Wed Jan 25, 2006 20:25

Last week, this State Department official said that a meeting took place in the office of the Vice President after Libby read the memo, to decide how they would respond to Wilson's increasing public criticism about the administration.

"There was a major, major concern about the polls, the public response, that Mr. Wilson could cause enormous damage," the retired senior State Department official said.

Grossman asked Carl Ford, then the head of the State Department's Bureau of Intelligence and Research, to prepare what is known as an INR report about the Niger claims to shed additional light on what Wilson had been referring to in news reports.

The four-page memo indicated that the State Department long had doubts about the veracity of the administration's claims about Iraq's attempts to purchase yellowcake uranium from Niger. The memo made scant reference to Wilson and his wife, Valerie Plame.

"We had real qualms that the intel was not true. When the report was prepared, we were actually happy, because it was an opportunity to talk about Niger again and why we thought there was absolutely no truth to the intelligence," one senior State Department official who saw the report said. "It was not intended to be a report about Mr. Wilson or Ms. Plame."

A retired State Department official who was a source for a July 20, 2005, Associated Press story told the AP that the memo was drafted to respond to specific questions about Wilson's debunking of the Niger uranium claims.

"It wasn't a Wilson-Wilson wife memo," the State Department official told the AP. "It was a memo on uranium in Niger and focused principally on our disagreement with the White House."

The retired official was tracked down and interviewed by this reporter. This person said some senior members of Cheney's staff wanted the memo "toned down" after they read it.

"Try to understand their concern," the retired State Department official said. "This was the very first time there was written evidence - not notes, but a request for a report - from the State Department that documented why the Niger intel was bullshit. It was the only thing in writing, and it had a certain value because it didn't come from the IAEA. It came from State. It scared the heck out of a lot of people because it proved that this guy Wilson's story was credible. I don't think anybody wanted the media to know that the State Department disagreed with the intelligence used by the White House. That's why Wilson had to be shut down."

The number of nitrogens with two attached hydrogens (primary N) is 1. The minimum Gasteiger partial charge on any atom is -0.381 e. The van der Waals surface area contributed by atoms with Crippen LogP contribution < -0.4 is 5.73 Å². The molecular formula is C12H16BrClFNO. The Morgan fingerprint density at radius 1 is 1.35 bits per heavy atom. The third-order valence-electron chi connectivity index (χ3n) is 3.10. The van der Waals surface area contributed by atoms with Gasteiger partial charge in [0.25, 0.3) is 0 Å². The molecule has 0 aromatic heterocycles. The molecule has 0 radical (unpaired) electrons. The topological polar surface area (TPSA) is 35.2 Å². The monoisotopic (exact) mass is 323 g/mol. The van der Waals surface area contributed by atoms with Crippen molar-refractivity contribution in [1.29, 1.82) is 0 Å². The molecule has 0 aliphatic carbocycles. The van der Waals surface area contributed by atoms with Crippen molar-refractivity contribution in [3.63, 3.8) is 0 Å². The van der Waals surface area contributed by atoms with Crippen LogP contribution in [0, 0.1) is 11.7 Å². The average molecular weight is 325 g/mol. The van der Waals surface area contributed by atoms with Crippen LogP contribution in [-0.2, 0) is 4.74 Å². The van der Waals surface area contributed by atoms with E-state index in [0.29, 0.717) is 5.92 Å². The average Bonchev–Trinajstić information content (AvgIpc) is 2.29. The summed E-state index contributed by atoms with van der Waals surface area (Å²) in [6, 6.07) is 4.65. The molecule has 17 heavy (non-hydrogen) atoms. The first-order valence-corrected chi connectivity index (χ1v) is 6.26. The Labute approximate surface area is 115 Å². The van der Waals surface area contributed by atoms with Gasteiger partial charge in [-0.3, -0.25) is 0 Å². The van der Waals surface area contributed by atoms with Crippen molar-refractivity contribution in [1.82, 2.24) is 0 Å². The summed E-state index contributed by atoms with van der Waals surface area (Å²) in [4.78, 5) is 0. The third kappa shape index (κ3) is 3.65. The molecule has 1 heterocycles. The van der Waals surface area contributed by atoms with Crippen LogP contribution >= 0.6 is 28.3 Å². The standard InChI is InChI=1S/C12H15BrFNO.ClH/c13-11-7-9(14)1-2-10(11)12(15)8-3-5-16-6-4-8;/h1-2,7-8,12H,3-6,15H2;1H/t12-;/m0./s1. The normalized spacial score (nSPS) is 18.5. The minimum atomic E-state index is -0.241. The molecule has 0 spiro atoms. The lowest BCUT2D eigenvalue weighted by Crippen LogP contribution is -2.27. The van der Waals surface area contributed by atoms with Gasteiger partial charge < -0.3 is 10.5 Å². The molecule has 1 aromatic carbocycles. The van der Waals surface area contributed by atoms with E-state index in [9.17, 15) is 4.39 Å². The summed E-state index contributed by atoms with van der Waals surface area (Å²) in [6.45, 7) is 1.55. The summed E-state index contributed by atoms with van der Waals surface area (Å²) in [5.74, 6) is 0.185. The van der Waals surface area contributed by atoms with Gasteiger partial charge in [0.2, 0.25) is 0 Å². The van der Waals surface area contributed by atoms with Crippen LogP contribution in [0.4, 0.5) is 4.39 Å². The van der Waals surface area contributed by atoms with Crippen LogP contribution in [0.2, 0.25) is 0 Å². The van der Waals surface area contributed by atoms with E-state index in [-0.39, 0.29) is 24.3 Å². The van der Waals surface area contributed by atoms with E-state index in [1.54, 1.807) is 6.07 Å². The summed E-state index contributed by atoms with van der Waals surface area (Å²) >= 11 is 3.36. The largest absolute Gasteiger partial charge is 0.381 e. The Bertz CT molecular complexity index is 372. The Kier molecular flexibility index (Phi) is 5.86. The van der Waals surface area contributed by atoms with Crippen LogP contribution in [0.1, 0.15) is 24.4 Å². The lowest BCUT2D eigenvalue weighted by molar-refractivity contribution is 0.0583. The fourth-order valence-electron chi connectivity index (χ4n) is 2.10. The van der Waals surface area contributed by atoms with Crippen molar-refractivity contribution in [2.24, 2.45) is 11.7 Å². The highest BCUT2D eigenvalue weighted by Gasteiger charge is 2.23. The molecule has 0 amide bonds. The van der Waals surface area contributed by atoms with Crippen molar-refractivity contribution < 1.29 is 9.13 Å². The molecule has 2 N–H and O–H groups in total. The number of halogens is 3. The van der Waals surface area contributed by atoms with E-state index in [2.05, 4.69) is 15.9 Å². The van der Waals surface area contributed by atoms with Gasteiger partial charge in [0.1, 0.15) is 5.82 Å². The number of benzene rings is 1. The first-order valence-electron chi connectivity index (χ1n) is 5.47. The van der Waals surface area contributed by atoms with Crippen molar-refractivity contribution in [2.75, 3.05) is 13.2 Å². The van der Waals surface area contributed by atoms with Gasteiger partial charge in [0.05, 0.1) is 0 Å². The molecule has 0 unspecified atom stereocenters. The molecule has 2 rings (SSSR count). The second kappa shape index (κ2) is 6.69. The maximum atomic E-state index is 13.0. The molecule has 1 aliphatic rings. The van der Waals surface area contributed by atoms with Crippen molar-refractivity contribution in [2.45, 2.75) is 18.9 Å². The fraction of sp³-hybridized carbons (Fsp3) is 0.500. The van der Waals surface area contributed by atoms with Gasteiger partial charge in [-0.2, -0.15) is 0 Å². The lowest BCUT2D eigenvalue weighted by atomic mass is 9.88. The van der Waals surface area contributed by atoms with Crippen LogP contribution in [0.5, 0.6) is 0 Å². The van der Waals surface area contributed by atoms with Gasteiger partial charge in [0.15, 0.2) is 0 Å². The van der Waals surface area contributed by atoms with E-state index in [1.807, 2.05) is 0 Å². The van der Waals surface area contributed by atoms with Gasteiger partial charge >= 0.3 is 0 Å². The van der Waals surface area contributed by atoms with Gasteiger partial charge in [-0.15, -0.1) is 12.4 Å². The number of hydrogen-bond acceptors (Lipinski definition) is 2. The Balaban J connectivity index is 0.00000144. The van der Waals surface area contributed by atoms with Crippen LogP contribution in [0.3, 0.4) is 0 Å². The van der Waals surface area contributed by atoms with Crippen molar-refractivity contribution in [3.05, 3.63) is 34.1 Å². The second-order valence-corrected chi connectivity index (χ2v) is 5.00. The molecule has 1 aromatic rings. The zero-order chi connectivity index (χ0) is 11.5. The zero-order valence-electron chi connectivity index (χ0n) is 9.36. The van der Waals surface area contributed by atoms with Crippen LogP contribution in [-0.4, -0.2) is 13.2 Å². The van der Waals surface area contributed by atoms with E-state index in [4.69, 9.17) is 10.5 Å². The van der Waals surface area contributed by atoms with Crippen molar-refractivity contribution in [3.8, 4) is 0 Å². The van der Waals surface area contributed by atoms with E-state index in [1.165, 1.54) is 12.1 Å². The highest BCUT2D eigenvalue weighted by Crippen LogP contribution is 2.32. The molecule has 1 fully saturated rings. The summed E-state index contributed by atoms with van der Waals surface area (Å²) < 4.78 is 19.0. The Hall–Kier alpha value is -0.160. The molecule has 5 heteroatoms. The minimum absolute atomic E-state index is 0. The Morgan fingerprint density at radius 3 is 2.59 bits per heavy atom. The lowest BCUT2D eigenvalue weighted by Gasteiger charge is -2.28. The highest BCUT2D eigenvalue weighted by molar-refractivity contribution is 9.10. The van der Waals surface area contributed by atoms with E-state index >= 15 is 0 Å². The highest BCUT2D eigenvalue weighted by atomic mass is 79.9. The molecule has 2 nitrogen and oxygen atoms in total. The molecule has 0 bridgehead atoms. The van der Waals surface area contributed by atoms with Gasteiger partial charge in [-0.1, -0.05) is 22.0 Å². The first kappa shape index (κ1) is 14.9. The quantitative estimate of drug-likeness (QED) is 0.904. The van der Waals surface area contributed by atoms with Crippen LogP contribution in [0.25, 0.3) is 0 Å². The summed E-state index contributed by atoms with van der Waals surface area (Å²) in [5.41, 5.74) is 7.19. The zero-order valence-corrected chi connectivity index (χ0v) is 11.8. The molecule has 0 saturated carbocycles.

The current State Department official said the INR memo was discussed at length during the meeting Grossman attended at the White House. That meeting may have been the first time other White House officials, including Karl Rove, White House Chief of Staff Andrew Card, and other unknown administration officials learned that Valerie Plame was Wilson's wife and that she worked at the CIA in a covert capacity.

All of the sources interviewed separately for this story said they were told that Karl Rove was the person who first suggested using the media to "turn the tables on Wilson." The officials wouldn't identify the person who told them this. The decision, however, was made during a meeting that took place between the White House Iraq Group.

"There was a discussion about what to do about Mr. Wilson," the current State Department official said. "There was a decision to leak a story to the press - I think a few journalists - about the Wilson trip, that it was a non-issue because his wife set it up for him. They were going to show that Wilson and his wife were Democrats. Can you imagine? They were going to say 'don't listen to them, they're partisan.' It was a coordinated effort to turn him into the story. Much to my surprise, it worked."

One of the officials interviewed for this story was also cited in a September 28, 2003, Washington Post story about the motivation to leak Wilson's wife's identity to the media. "Clearly, it was meant purely and simply for revenge," the State Department official told the Post. The Post did not name the official.

Lawyers close to the leak case said Fitzgerald seems to be pursuing conspiracy charges against some of the higher-profile suspects in the leak, such as Rove.

Robert Luskin, Rove's attorney, did not return numerous messages left at Patton Boggs, the law offices where he works in Washington, DC.

The State Department officials said they were asked by Fitzgerald how important they thought the Niger uranium claims were in making a case for war. He also asked them why they doubted the authenticity of the Niger documents, why the reports appeared to be dubious, if they knew how Wilson was picked to investigate it, whether they heard about his verbal report upon his return, how and why the INR memo was prepared, and whether it was done in response to Wilson's claims about the Niger intelligence or so officials could find out how Wilson was chosen for the trip, and why any reference to his wife was made in the memo.

Ironically, a day after Wilson's July 6, 2003, op-ed titled "What I didn't Find in Niger" was published in the New York Times, Hadley accepted responsibility for allowing the infamous "16 words" to be included in Bush's State of the Union address. Hadley was sent two separate letters from the CIA, warning him not to allow Bush to cite the Niger uranium claim in his State of the Union address. Hadley said he forgot about the letters.

Exactly one week later, Valerie Plame Wilson's cover was blown in a column written by conservative journalist Robert Novak.

Jason Leopold spent two years covering California's electricity crisis as Los Angeles bureau chief of Dow Jones Newswires. Jason has spent the last year cultivating sources close to the CIA leak investigation, and is a regular contributer to t r u t h o u t.


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